Chapter 1

2 Thessalonians 1  •  6 min. read  •  grade level: 11
The Second Epistle was written in view of false teachers, most likely Jews, who had represented to the suffering Thessalonians that the day of Christ {day of the Lord} had already come; their great tribulations being the proof of it. They also seem to have pretended (see ch. 2:2) to have had authority by a letter from the Apostle Paul for saying so. This would be in every way calculated to shake the faith of the young Thessalonian converts, who, alas, by this time seem to have lost a little of the freshness of their first hope and joy, resulting from their faith in the return of the Lord.
The error, therefore, here was chiefly in connection with the day of the Lord, as in the first Epistle they had needed instruction on the coming of the Lord for His saints. Consequently the instruction in this 2nd Epistle is chiefly in reference to the second stage of the Lord’s coming, as the 1st Epistle was chiefly in connection with the first. The day of the Lord is therefore viewed in the first chapter as the day of the righteous reward of the believers (the kingdom of God would then be manifested), and as the day of tribulation and judgment for the wicked who remained ignorant of God, and rejected the Gospel of Christ; in the second chapter it is viewed in reference to the apostasy of Christendom and the revelation of the Anti-christ, who is called the man of sin, and the lawless one. The Lord would then destroy him with the spirit of His mouth and the brightness of His coming, and destroy all who were deluded by him. In the 1st chapter the believers are encouraged in reference to the day of the Lord, that in that day they would be resting with the Apostles with Jesus in glory, of course already glorified, as we have seen in the 1st Epistle; and in the second chapter they are reminded that their gathering together unto Christ would take place before the day of the Lord, as also of the apostasy and revelation of the man of sin.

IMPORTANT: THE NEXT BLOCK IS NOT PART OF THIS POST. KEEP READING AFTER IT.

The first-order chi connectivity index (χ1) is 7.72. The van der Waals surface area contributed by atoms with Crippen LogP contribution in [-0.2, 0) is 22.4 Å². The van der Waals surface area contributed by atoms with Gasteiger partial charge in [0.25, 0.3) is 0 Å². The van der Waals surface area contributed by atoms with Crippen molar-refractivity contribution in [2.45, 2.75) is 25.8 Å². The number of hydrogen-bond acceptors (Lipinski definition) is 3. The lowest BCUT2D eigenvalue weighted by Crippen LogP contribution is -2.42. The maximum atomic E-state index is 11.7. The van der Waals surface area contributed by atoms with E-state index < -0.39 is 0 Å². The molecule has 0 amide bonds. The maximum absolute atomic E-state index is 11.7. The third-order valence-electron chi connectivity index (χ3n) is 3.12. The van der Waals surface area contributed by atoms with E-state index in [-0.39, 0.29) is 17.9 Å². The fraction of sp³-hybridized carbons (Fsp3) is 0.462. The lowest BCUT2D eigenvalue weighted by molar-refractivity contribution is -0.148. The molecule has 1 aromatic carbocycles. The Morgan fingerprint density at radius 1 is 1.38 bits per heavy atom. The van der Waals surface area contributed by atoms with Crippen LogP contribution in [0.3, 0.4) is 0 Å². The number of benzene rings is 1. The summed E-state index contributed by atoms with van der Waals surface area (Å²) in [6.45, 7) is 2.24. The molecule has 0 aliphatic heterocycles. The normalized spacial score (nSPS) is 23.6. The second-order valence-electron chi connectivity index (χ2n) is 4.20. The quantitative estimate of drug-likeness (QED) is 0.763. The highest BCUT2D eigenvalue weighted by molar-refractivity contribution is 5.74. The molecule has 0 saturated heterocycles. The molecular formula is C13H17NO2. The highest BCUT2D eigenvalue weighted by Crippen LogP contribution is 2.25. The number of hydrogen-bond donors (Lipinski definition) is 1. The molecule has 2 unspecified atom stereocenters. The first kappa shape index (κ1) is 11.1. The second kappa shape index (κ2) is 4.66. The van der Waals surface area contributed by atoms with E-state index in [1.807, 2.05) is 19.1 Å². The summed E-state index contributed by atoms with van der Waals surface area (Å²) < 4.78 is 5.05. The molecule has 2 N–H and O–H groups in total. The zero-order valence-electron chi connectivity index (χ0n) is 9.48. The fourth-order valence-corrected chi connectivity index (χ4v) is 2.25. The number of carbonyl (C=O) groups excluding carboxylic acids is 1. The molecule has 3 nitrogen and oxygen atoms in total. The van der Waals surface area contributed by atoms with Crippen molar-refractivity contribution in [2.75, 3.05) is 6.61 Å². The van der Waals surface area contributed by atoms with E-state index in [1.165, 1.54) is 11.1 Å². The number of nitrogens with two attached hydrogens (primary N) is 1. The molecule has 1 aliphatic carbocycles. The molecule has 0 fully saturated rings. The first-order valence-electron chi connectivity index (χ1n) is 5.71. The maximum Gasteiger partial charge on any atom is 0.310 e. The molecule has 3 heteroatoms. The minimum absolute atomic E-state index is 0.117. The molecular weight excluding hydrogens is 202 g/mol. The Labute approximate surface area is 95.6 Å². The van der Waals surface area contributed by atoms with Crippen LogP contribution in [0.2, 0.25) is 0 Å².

The Church is addressed, as in the 1st Epistle, in reference to its relationship with God the Father and the Lord Jesus Christ. After giving the usual salutation of grace and peace, the Apostles, Paul, Silvanus, and Timotheus, thank God for the saints because their faith grew exceedingly, and their love one to another abounded; so that they gloried in them in the Assemblies of God, for their patience and faith in all their persecutions and tribulations that they were enduring. These trials, as we have seen, the enemy was taking advantage of to cloud their hope, which is not spoken of here as a subject of praise by the Apostle, as in the 1st Epistle. The day of the Lord had already come, the arch-deceiver said by his emissaries. The poor suffering Thessalonians deceived were about to say, Well, what has become of our hope then? We had been taught that before that day we should be caught up to meet the Lord in the air. Thus they were troubled, not only by the tribulations themselves through which they were passing, but by the deceptions of the enemy, and their hope was clouded. The Apostle does not allude directly to this till the second chapter; he is content in the first to put things right in the minds of the Thessalonians by showing them that their present trials were only a manifest token of the righteous judgment of God coming on their persecutors in the day of the Lord, that they might be counted worthy of the kingdom of God, for which they suffered. In that day when the Lord Jesus should be revealed, it would be a righteous thing of God to recompense tribulation to their troublers, and those who were troubled rest with the Apostles. Blessed comfort for the saints! Instead of tribulation in that day it would be perfect rest with the Lord in bodies of glory, whilst it would be tribulation only for the wicked! Tribulation now was the portion of the saints.